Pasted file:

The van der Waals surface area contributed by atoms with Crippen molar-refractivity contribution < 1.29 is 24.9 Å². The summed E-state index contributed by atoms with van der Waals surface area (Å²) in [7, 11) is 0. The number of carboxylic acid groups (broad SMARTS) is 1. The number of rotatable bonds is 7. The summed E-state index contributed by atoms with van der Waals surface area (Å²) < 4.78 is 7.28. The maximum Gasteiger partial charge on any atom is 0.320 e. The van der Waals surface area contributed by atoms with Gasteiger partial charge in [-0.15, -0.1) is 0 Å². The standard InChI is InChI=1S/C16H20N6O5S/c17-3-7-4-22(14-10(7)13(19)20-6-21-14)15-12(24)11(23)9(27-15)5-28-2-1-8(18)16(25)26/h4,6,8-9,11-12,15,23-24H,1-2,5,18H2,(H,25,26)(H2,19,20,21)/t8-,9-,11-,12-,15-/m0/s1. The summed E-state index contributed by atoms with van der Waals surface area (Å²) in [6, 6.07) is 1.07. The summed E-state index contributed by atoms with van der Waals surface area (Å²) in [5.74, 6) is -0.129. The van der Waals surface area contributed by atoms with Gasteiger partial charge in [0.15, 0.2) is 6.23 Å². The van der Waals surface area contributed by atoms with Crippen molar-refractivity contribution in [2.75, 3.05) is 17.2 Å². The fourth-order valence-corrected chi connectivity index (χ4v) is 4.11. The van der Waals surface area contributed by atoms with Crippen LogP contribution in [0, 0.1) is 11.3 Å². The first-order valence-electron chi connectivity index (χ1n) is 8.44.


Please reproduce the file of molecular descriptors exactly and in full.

The van der Waals surface area contributed by atoms with Crippen molar-refractivity contribution < 1.29 is 24.9 Å². The summed E-state index contributed by atoms with van der Waals surface area (Å²) in [7, 11) is 0. The number of carboxylic acid groups (broad SMARTS) is 1. The number of rotatable bonds is 7. The summed E-state index contributed by atoms with van der Waals surface area (Å²) < 4.78 is 7.28. The maximum Gasteiger partial charge on any atom is 0.320 e. The van der Waals surface area contributed by atoms with Gasteiger partial charge in [-0.15, -0.1) is 0 Å². The standard InChI is InChI=1S/C16H20N6O5S/c17-3-7-4-22(14-10(7)13(19)20-6-21-14)15-12(24)11(23)9(27-15)5-28-2-1-8(18)16(25)26/h4,6,8-9,11-12,15,23-24H,1-2,5,18H2,(H,25,26)(H2,19,20,21)/t8-,9-,11-,12-,15-/m0/s1. The summed E-state index contributed by atoms with van der Waals surface area (Å²) in [6, 6.07) is 1.07. The summed E-state index contributed by atoms with van der Waals surface area (Å²) in [5.74, 6) is -0.129. The van der Waals surface area contributed by atoms with Gasteiger partial charge in [0.15, 0.2) is 6.23 Å². The van der Waals surface area contributed by atoms with Crippen molar-refractivity contribution in [2.75, 3.05) is 17.2 Å². The fourth-order valence-corrected chi connectivity index (χ4v) is 4.11. The van der Waals surface area contributed by atoms with Crippen LogP contribution in [0, 0.1) is 11.3 Å². The first-order valence-electron chi connectivity index (χ1n) is 8.44.